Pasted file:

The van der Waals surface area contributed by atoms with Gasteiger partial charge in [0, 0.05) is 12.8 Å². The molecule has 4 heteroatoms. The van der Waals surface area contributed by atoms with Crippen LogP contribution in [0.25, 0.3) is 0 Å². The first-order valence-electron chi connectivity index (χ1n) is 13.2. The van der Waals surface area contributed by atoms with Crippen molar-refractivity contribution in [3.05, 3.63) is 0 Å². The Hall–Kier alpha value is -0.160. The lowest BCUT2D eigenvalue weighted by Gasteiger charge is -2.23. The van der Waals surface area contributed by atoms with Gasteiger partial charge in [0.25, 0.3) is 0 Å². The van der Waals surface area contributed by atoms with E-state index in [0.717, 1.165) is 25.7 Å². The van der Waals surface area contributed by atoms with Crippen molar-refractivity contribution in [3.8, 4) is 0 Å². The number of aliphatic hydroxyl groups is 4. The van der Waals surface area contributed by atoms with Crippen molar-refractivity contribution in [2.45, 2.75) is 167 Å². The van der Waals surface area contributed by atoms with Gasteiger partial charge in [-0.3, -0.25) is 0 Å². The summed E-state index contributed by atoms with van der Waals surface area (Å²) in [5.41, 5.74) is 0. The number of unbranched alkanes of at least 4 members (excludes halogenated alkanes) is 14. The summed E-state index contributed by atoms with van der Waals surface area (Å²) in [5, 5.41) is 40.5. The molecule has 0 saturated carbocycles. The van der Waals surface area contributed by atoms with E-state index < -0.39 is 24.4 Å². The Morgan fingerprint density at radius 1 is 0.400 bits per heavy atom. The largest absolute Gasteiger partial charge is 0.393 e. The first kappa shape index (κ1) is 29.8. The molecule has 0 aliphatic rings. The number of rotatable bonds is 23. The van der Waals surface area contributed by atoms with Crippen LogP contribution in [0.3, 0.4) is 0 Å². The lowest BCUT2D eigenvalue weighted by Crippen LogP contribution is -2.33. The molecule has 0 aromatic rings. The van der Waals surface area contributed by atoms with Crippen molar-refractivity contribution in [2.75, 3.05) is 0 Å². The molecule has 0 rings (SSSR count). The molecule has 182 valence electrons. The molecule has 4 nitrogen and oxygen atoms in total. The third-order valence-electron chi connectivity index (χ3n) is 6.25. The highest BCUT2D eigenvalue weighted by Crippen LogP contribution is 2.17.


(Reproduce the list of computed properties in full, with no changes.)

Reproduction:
The van der Waals surface area contributed by atoms with Gasteiger partial charge in [0, 0.05) is 12.8 Å². The molecule has 4 heteroatoms. The van der Waals surface area contributed by atoms with Crippen LogP contribution in [0.25, 0.3) is 0 Å². The first-order valence-electron chi connectivity index (χ1n) is 13.2. The van der Waals surface area contributed by atoms with Crippen molar-refractivity contribution in [3.05, 3.63) is 0 Å². The Hall–Kier alpha value is -0.160. The lowest BCUT2D eigenvalue weighted by Gasteiger charge is -2.23. The van der Waals surface area contributed by atoms with Gasteiger partial charge in [0.25, 0.3) is 0 Å². The van der Waals surface area contributed by atoms with E-state index in [0.717, 1.165) is 25.7 Å². The van der Waals surface area contributed by atoms with Crippen molar-refractivity contribution in [3.8, 4) is 0 Å². The number of aliphatic hydroxyl groups is 4. The van der Waals surface area contributed by atoms with Crippen molar-refractivity contribution in [2.45, 2.75) is 167 Å². The van der Waals surface area contributed by atoms with Gasteiger partial charge in [-0.3, -0.25) is 0 Å². The summed E-state index contributed by atoms with van der Waals surface area (Å²) in [5.41, 5.74) is 0. The number of unbranched alkanes of at least 4 members (excludes halogenated alkanes) is 14. The summed E-state index contributed by atoms with van der Waals surface area (Å²) in [5, 5.41) is 40.5. The molecule has 0 saturated carbocycles. The van der Waals surface area contributed by atoms with E-state index < -0.39 is 24.4 Å². The Morgan fingerprint density at radius 1 is 0.400 bits per heavy atom. The largest absolute Gasteiger partial charge is 0.393 e. The first kappa shape index (κ1) is 29.8. The molecule has 0 aliphatic rings. The number of rotatable bonds is 23. The van der Waals surface area contributed by atoms with Crippen LogP contribution in [0.3, 0.4) is 0 Å². The lowest BCUT2D eigenvalue weighted by Crippen LogP contribution is -2.33. The molecule has 0 aromatic rings. The van der Waals surface area contributed by atoms with Crippen molar-refractivity contribution in [2.75, 3.05) is 0 Å². The molecule has 0 rings (SSSR count). The molecule has 182 valence electrons. The molecule has 4 nitrogen and oxygen atoms in total. The third-order valence-electron chi connectivity index (χ3n) is 6.25. The highest BCUT2D eigenvalue weighted by Crippen LogP contribution is 2.17.